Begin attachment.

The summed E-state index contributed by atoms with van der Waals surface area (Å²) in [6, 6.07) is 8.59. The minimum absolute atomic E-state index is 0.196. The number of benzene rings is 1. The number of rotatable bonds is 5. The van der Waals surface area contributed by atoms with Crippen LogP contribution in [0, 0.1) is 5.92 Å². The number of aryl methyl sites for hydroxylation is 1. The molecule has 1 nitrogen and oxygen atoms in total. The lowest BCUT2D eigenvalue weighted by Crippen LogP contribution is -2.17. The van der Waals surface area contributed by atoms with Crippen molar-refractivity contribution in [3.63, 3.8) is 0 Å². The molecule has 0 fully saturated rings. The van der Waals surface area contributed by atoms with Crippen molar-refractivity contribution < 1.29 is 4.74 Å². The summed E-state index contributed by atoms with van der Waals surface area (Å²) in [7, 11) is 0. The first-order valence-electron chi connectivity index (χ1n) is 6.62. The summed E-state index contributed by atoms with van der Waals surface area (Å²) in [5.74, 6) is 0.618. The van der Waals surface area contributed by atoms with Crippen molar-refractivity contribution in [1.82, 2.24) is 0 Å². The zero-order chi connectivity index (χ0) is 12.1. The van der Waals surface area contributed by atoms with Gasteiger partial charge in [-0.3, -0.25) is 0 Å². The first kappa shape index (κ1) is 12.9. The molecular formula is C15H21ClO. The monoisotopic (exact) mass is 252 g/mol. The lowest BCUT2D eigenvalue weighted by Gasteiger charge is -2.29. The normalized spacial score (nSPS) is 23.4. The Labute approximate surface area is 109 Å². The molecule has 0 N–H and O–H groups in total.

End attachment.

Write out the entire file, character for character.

The summed E-state index contributed by atoms with van der Waals surface area (Å²) in [6, 6.07) is 8.59. The minimum absolute atomic E-state index is 0.196. The number of benzene rings is 1. The number of rotatable bonds is 5. The van der Waals surface area contributed by atoms with Crippen LogP contribution in [0, 0.1) is 5.92 Å². The number of aryl methyl sites for hydroxylation is 1. The molecule has 1 nitrogen and oxygen atoms in total. The lowest BCUT2D eigenvalue weighted by Crippen LogP contribution is -2.17. The van der Waals surface area contributed by atoms with Crippen molar-refractivity contribution in [3.63, 3.8) is 0 Å². The molecule has 0 fully saturated rings. The van der Waals surface area contributed by atoms with Crippen molar-refractivity contribution < 1.29 is 4.74 Å². The summed E-state index contributed by atoms with van der Waals surface area (Å²) in [7, 11) is 0. The first-order valence-electron chi connectivity index (χ1n) is 6.62. The summed E-state index contributed by atoms with van der Waals surface area (Å²) in [5.74, 6) is 0.618. The van der Waals surface area contributed by atoms with Crippen molar-refractivity contribution in [1.82, 2.24) is 0 Å². The zero-order chi connectivity index (χ0) is 12.1. The van der Waals surface area contributed by atoms with Gasteiger partial charge in [-0.3, -0.25) is 0 Å². The first kappa shape index (κ1) is 12.9. The molecular formula is C15H21ClO. The monoisotopic (exact) mass is 252 g/mol. The lowest BCUT2D eigenvalue weighted by Gasteiger charge is -2.29. The normalized spacial score (nSPS) is 23.4. The Labute approximate surface area is 109 Å². The molecule has 0 N–H and O–H groups in total.